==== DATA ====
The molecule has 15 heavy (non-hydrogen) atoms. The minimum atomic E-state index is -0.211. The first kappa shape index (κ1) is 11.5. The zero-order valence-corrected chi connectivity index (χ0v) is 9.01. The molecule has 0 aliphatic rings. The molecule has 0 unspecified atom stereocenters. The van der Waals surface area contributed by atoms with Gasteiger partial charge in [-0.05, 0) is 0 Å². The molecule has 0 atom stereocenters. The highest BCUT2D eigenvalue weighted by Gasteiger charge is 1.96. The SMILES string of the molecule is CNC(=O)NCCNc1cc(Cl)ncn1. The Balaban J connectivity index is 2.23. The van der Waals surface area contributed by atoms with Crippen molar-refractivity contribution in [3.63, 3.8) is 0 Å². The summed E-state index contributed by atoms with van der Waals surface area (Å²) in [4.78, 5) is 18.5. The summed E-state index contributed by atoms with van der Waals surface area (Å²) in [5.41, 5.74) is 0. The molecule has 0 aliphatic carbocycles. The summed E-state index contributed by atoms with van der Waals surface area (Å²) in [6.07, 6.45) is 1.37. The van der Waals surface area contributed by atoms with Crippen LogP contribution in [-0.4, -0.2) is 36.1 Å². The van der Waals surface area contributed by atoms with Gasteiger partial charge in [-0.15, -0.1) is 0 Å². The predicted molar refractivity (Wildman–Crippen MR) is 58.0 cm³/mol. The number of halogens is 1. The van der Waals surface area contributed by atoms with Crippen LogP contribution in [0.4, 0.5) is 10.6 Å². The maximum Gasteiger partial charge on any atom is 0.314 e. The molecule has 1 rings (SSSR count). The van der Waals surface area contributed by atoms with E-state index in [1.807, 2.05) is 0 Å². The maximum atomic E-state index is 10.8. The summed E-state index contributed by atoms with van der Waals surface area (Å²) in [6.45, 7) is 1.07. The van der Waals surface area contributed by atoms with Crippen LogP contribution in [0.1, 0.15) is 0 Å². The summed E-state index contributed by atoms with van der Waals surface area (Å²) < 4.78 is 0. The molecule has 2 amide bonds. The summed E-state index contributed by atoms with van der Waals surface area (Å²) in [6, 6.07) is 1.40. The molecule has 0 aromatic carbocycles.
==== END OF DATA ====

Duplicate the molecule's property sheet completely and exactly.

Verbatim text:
The molecule has 15 heavy (non-hydrogen) atoms. The minimum atomic E-state index is -0.211. The first kappa shape index (κ1) is 11.5. The zero-order valence-corrected chi connectivity index (χ0v) is 9.01. The molecule has 0 aliphatic rings. The molecule has 0 unspecified atom stereocenters. The van der Waals surface area contributed by atoms with Gasteiger partial charge in [-0.05, 0) is 0 Å². The molecule has 0 atom stereocenters. The highest BCUT2D eigenvalue weighted by Gasteiger charge is 1.96. The SMILES string of the molecule is CNC(=O)NCCNc1cc(Cl)ncn1. The Balaban J connectivity index is 2.23. The van der Waals surface area contributed by atoms with Crippen molar-refractivity contribution in [3.63, 3.8) is 0 Å². The summed E-state index contributed by atoms with van der Waals surface area (Å²) in [4.78, 5) is 18.5. The summed E-state index contributed by atoms with van der Waals surface area (Å²) in [5.41, 5.74) is 0. The molecule has 0 aliphatic carbocycles. The summed E-state index contributed by atoms with van der Waals surface area (Å²) in [6.07, 6.45) is 1.37. The van der Waals surface area contributed by atoms with Crippen LogP contribution in [-0.4, -0.2) is 36.1 Å². The van der Waals surface area contributed by atoms with Gasteiger partial charge in [-0.15, -0.1) is 0 Å². The predicted molar refractivity (Wildman–Crippen MR) is 58.0 cm³/mol. The number of halogens is 1. The van der Waals surface area contributed by atoms with Crippen LogP contribution in [0.4, 0.5) is 10.6 Å². The maximum Gasteiger partial charge on any atom is 0.314 e. The molecule has 1 rings (SSSR count). The van der Waals surface area contributed by atoms with E-state index in [1.807, 2.05) is 0 Å². The maximum atomic E-state index is 10.8. The summed E-state index contributed by atoms with van der Waals surface area (Å²) in [6.45, 7) is 1.07. The van der Waals surface area contributed by atoms with Crippen LogP contribution in [0.1, 0.15) is 0 Å². The summed E-state index contributed by atoms with van der Waals surface area (Å²) < 4.78 is 0. The molecule has 2 amide bonds. The summed E-state index contributed by atoms with van der Waals surface area (Å²) in [6, 6.07) is 1.40. The molecule has 0 aromatic carbocycles.